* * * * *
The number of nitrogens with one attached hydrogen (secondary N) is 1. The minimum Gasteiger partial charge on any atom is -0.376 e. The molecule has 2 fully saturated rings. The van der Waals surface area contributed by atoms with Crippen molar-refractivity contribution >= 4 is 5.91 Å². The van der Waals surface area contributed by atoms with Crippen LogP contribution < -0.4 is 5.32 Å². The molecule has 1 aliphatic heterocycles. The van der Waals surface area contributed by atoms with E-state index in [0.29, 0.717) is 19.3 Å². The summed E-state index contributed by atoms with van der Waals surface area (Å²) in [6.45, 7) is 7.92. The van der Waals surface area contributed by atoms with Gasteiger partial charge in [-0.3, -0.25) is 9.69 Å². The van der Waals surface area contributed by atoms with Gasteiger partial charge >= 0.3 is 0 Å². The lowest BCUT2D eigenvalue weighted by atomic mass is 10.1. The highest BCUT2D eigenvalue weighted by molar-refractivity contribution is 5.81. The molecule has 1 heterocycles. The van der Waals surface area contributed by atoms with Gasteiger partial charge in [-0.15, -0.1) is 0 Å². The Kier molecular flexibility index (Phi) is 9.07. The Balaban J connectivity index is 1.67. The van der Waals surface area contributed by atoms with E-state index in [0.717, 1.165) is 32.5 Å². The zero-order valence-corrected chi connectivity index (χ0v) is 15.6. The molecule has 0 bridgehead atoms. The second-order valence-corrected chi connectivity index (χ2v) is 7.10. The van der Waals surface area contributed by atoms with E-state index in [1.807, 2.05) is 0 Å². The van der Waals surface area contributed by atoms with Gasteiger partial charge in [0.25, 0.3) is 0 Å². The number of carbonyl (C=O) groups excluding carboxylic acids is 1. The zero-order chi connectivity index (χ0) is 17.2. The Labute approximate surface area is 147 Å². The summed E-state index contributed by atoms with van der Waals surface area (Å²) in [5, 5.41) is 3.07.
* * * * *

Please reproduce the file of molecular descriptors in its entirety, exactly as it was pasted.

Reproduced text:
The number of nitrogens with one attached hydrogen (secondary N) is 1. The minimum Gasteiger partial charge on any atom is -0.376 e. The molecule has 2 fully saturated rings. The van der Waals surface area contributed by atoms with Crippen molar-refractivity contribution >= 4 is 5.91 Å². The van der Waals surface area contributed by atoms with Crippen LogP contribution < -0.4 is 5.32 Å². The molecule has 1 aliphatic heterocycles. The van der Waals surface area contributed by atoms with E-state index in [0.29, 0.717) is 19.3 Å². The summed E-state index contributed by atoms with van der Waals surface area (Å²) in [6.45, 7) is 7.92. The van der Waals surface area contributed by atoms with Gasteiger partial charge in [-0.3, -0.25) is 9.69 Å². The van der Waals surface area contributed by atoms with Gasteiger partial charge >= 0.3 is 0 Å². The lowest BCUT2D eigenvalue weighted by atomic mass is 10.1. The highest BCUT2D eigenvalue weighted by molar-refractivity contribution is 5.81. The molecule has 1 heterocycles. The van der Waals surface area contributed by atoms with Gasteiger partial charge in [-0.15, -0.1) is 0 Å². The Kier molecular flexibility index (Phi) is 9.07. The Balaban J connectivity index is 1.67. The van der Waals surface area contributed by atoms with E-state index in [0.717, 1.165) is 32.5 Å². The zero-order valence-corrected chi connectivity index (χ0v) is 15.6. The molecule has 0 bridgehead atoms. The second-order valence-corrected chi connectivity index (χ2v) is 7.10. The van der Waals surface area contributed by atoms with E-state index in [1.807, 2.05) is 0 Å². The van der Waals surface area contributed by atoms with Gasteiger partial charge in [0.25, 0.3) is 0 Å². The number of carbonyl (C=O) groups excluding carboxylic acids is 1. The zero-order chi connectivity index (χ0) is 17.2. The Labute approximate surface area is 147 Å². The summed E-state index contributed by atoms with van der Waals surface area (Å²) in [5, 5.41) is 3.07.